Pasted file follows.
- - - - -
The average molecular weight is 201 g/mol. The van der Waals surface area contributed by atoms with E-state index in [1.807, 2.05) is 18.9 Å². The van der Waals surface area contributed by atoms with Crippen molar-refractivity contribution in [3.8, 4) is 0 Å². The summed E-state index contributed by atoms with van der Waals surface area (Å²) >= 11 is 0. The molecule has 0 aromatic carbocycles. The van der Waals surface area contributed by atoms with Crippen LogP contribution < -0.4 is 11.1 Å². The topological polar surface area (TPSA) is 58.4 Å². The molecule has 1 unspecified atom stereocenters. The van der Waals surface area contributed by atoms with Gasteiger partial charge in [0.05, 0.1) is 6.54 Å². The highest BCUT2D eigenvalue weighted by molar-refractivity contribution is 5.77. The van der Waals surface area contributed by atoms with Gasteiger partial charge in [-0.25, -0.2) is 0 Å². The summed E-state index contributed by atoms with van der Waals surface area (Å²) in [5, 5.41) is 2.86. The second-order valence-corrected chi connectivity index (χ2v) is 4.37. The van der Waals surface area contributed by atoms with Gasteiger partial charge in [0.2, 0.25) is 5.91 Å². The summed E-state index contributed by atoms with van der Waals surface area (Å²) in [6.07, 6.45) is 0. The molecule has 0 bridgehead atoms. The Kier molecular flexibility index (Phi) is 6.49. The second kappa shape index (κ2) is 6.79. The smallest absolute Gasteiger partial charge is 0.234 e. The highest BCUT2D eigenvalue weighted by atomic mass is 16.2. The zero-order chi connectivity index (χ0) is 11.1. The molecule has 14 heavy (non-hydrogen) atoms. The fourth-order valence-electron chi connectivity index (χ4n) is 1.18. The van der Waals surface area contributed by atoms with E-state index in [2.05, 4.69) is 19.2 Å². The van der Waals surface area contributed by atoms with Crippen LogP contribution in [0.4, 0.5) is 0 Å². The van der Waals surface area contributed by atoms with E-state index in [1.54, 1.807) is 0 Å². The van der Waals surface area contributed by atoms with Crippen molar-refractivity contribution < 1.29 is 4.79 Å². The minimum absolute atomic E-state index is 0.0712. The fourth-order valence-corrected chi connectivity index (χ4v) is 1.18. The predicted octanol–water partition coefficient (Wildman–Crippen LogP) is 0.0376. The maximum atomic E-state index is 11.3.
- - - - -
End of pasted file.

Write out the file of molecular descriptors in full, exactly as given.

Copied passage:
The average molecular weight is 201 g/mol. The van der Waals surface area contributed by atoms with E-state index in [1.807, 2.05) is 18.9 Å². The van der Waals surface area contributed by atoms with Crippen molar-refractivity contribution in [3.8, 4) is 0 Å². The summed E-state index contributed by atoms with van der Waals surface area (Å²) >= 11 is 0. The molecule has 0 aromatic carbocycles. The van der Waals surface area contributed by atoms with Crippen LogP contribution < -0.4 is 11.1 Å². The topological polar surface area (TPSA) is 58.4 Å². The molecule has 1 unspecified atom stereocenters. The van der Waals surface area contributed by atoms with Gasteiger partial charge in [0.05, 0.1) is 6.54 Å². The highest BCUT2D eigenvalue weighted by molar-refractivity contribution is 5.77. The van der Waals surface area contributed by atoms with Gasteiger partial charge in [-0.25, -0.2) is 0 Å². The summed E-state index contributed by atoms with van der Waals surface area (Å²) in [5, 5.41) is 2.86. The second-order valence-corrected chi connectivity index (χ2v) is 4.37. The van der Waals surface area contributed by atoms with Gasteiger partial charge in [0.2, 0.25) is 5.91 Å². The summed E-state index contributed by atoms with van der Waals surface area (Å²) in [6.07, 6.45) is 0. The molecule has 0 bridgehead atoms. The Kier molecular flexibility index (Phi) is 6.49. The second kappa shape index (κ2) is 6.79. The smallest absolute Gasteiger partial charge is 0.234 e. The highest BCUT2D eigenvalue weighted by atomic mass is 16.2. The zero-order chi connectivity index (χ0) is 11.1. The molecule has 14 heavy (non-hydrogen) atoms. The fourth-order valence-electron chi connectivity index (χ4n) is 1.18. The van der Waals surface area contributed by atoms with E-state index in [2.05, 4.69) is 19.2 Å². The van der Waals surface area contributed by atoms with Crippen LogP contribution in [0.4, 0.5) is 0 Å². The van der Waals surface area contributed by atoms with E-state index in [1.54, 1.807) is 0 Å². The van der Waals surface area contributed by atoms with Crippen molar-refractivity contribution < 1.29 is 4.79 Å². The minimum absolute atomic E-state index is 0.0712. The fourth-order valence-corrected chi connectivity index (χ4v) is 1.18. The predicted octanol–water partition coefficient (Wildman–Crippen LogP) is 0.0376. The maximum atomic E-state index is 11.3.